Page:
Emperor Hu Hai: The fall of the Qin dynasty

The region of Yuyang had rebelled. Hu Hai – the second emperor of the Qin (pronounced Chin) dynasty which had united China – called on its resources to come and help defend against the rebellion. Chen Sheng and Wu Guang were army officers that were called to help defend along with their band of common soldiers.

But both Chen Sheng and Wu Guang were stopped midway by severe rain and floods. It was apparent that they would arrive very late.

Chen Sheng turns to Wu Guang and asks him: “what’s the penalty for being late?”

“Death” says Guang.

“And what’s the penalty for rebellion?”

“Death” replies Guang again.

“Well then…” says Chen Sheng. And thus began the famous Dazexiang Uprising against the Qin kingdom. Chen Sheng recruited 10,000 discontent peasants to fight alongside him. The rebellion spread all over China. 

And while this rebellion was quashed, it severely weakened the Qin dynasty. It was the beginning of the end. And led to the rise of the Han dynasty 3 years later!

Harsh punishments almost always backfire

People use punishment to change behaviour. But harsh punishments come with a side dish of unintended consequences. Instead of changing their behaviour, people rebel. And look for ways of escaping. It causes hurt and hate.

Punishments should be immediate, consistent, and proportional to the bad behaviour. Its purpose should be to change future behaviour, not to extract revenge. And so it should always ensure that dignity and respect remain intact.

For punishments to be effective, they should not feel like harsh punishments at all. There is a whole building of research that teaches us the most effective punishment to change behaviour.

Research on children show us how to punish effectively

Robert W. Coleman Elementary School is an inner city school in Baltimore, USA. It’s filled with kids coming from poor homes. The school ranks close to last in academic performance. And it had a big behaviour problem with a lot of rowdy kids.

The kids were often given detention and suspensions. But things never improved.

Then brothers Ali and Atman Smith showed up with a suggestion. They asked the school to do an experiment. To create a special room where students could be sent instead of detention. They called this room: the mindful moment room.

The room was decorated with purple plush pillows. And when a student misbehaves, he is sent here where a teacher helps him calm down. The teacher helps them with deep breathing. And guides them through meditation. And finally, when they are calm enough, they are asked to talk through what happened.

This was enough to help kids fix their behaviour. Surprising isn’t it? No amount of punishment worked as well.

Child psychologists espouse the benefits of timeouts over any other kind of punishment. Sitting in corners works for toddlers. Because what is required is simply calming down and reflecting on what you did.

Most of the time, we already know when we do something wrong. But we do it anyway and find reasons to justify our bad behaviour. Reflection helps us get out of that thought cycle.

Robert W. Coleman school had 0 detentions and suspensions for 7 whole years after they instituted the mindful moment room!

Conditioning the children

Another school – the Glenhaven public school in Australia had a bullying problem. No amount of punishment and sending kids to the principal’s office was working. What finally worked was focusing on positivity instead of negativity.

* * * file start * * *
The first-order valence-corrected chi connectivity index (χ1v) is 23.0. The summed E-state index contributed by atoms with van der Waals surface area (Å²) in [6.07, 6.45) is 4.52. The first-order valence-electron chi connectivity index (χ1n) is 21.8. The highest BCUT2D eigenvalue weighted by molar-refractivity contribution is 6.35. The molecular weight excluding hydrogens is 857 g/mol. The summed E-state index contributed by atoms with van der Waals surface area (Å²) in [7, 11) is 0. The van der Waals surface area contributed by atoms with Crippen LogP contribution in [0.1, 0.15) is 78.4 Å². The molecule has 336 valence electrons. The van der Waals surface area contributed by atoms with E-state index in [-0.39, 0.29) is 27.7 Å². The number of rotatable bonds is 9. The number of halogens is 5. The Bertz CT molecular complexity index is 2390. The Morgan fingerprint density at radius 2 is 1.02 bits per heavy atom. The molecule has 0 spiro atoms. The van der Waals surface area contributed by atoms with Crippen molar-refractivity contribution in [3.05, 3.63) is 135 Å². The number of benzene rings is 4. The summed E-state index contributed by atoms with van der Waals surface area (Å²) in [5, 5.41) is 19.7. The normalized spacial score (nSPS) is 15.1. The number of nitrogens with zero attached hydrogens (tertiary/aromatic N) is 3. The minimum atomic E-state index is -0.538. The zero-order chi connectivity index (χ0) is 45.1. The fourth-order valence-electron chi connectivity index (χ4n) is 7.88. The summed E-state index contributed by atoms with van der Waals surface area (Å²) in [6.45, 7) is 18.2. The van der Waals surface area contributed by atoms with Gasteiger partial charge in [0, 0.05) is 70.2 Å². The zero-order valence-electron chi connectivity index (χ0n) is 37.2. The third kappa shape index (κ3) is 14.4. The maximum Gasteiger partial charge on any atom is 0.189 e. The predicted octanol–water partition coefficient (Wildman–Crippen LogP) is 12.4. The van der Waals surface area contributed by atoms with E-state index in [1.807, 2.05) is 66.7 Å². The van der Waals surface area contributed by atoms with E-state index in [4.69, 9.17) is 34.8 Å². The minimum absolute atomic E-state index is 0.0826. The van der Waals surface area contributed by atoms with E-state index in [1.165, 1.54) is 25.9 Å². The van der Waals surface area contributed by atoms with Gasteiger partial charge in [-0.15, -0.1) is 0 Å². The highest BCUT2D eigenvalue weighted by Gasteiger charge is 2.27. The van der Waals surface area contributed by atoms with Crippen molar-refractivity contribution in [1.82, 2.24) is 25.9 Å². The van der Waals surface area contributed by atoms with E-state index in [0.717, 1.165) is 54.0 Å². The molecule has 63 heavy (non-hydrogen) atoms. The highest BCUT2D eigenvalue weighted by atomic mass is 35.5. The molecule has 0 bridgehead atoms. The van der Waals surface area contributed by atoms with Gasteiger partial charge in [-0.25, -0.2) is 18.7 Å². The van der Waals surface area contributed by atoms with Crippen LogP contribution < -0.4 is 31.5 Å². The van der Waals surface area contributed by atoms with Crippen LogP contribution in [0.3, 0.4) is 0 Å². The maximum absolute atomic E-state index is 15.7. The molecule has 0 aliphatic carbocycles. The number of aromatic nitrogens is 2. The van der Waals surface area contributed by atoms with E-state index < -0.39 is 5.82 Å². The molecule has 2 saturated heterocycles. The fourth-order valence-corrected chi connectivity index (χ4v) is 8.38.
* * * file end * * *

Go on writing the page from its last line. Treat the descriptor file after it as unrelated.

Instead of punishing negative behaviour, they just started rewarding positive behaviour. And soon, the negative behaviour stopped.

It was classical conditioning. Kids were awarded tokens whenever they did something nice. And they could use these tokens to buy something from the school store.

The classrooms also conducted special events to recognize kids who had done something nice as well as consistently displayed good behaviour.

This positive conditioning drastically reduced instances of bullying in the school. People learnt when they were rewarded.

Business coaches say something similar. The best meetings that improve morale are those that spend 80% time on what went well, and only 20% on what went wrong. Just recognizing and rewarding good behaviour explicitly makes people modify their behaviour.

Beware the overjustification effect

Rewards can have their own unintended consequences however. External rewards can decrease a person’s internal motivation to do things. Mark Lepper and his colleagues did an experiment that showed how rewards can reduce behaviour.

Preschool kids were divided into 2 groups. One group was always given a “good player” certificate after drawing. The other group didn’t receive any reward or recognition. The kids who were given certificates didn’t draw in their free time compared to the kids who didn’t receive any certificates.

So what can you do to overcome the overjustification effect?

  1. Reward intermittently. Surprise people on their good behaviour with rewards from time to time. Not every time.
  2. Reward them with words. Give them encouragement. Not goodies and gifts.
  3. Reward improvement. Don’t reward good performance, only reward improvement in performance.

The Qin’s managed to build the great wall of China to protect themselves from outside enemies. But disintegrated from within because of draconian punishments. 

The Han dynasty that followed the Qin dynasty learned from their downfall. They adopted a more moderate approach and integrated Confucianism – which brought on the golden age of China!

Action Summary:

  • You can’t change behaviour with punishments or criticism. You need better tools.
  • Most people have the ability to self correct. They just need time and space for reflection. 
  • Encouragement is a far better tool than criticism. Encourage when people are on time, instead of punishing them when they are late. Give reward and recognition intermittently, and on improvement.